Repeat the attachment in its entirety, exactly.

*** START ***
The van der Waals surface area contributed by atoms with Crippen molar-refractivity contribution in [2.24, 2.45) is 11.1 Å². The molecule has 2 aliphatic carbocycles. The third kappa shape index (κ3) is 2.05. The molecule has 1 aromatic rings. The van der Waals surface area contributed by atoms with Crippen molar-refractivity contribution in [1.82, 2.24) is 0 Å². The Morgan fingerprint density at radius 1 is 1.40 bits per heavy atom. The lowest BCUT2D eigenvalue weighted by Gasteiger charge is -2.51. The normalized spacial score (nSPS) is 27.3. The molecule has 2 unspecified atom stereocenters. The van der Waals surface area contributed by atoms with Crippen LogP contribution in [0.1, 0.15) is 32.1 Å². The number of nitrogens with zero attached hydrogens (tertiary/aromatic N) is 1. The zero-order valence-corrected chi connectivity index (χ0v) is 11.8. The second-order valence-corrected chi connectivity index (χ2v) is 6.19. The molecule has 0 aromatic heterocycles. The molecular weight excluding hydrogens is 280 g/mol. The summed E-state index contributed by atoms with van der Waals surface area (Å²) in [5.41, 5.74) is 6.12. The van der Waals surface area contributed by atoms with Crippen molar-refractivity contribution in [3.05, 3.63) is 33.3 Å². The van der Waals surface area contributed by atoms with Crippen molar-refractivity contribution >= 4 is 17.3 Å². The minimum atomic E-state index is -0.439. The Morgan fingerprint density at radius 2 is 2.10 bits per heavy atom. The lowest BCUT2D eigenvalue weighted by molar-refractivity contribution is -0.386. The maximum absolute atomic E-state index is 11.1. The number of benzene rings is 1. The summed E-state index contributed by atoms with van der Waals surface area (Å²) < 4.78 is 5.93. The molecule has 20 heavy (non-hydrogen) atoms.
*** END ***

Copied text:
The van der Waals surface area contributed by atoms with Crippen molar-refractivity contribution in [2.24, 2.45) is 11.1 Å². The molecule has 2 aliphatic carbocycles. The third kappa shape index (κ3) is 2.05. The molecule has 1 aromatic rings. The van der Waals surface area contributed by atoms with Crippen molar-refractivity contribution in [1.82, 2.24) is 0 Å². The Morgan fingerprint density at radius 1 is 1.40 bits per heavy atom. The lowest BCUT2D eigenvalue weighted by Gasteiger charge is -2.51. The normalized spacial score (nSPS) is 27.3. The molecule has 2 unspecified atom stereocenters. The van der Waals surface area contributed by atoms with Crippen LogP contribution in [0.1, 0.15) is 32.1 Å². The number of nitrogens with zero attached hydrogens (tertiary/aromatic N) is 1. The zero-order valence-corrected chi connectivity index (χ0v) is 11.8. The second-order valence-corrected chi connectivity index (χ2v) is 6.19. The molecule has 0 aromatic heterocycles. The molecular weight excluding hydrogens is 280 g/mol. The summed E-state index contributed by atoms with van der Waals surface area (Å²) in [5.41, 5.74) is 6.12. The van der Waals surface area contributed by atoms with Crippen molar-refractivity contribution in [3.05, 3.63) is 33.3 Å². The van der Waals surface area contributed by atoms with Crippen molar-refractivity contribution >= 4 is 17.3 Å². The minimum atomic E-state index is -0.439. The Morgan fingerprint density at radius 2 is 2.10 bits per heavy atom. The lowest BCUT2D eigenvalue weighted by molar-refractivity contribution is -0.386. The maximum absolute atomic E-state index is 11.1. The number of benzene rings is 1. The summed E-state index contributed by atoms with van der Waals surface area (Å²) < 4.78 is 5.93. The molecule has 20 heavy (non-hydrogen) atoms.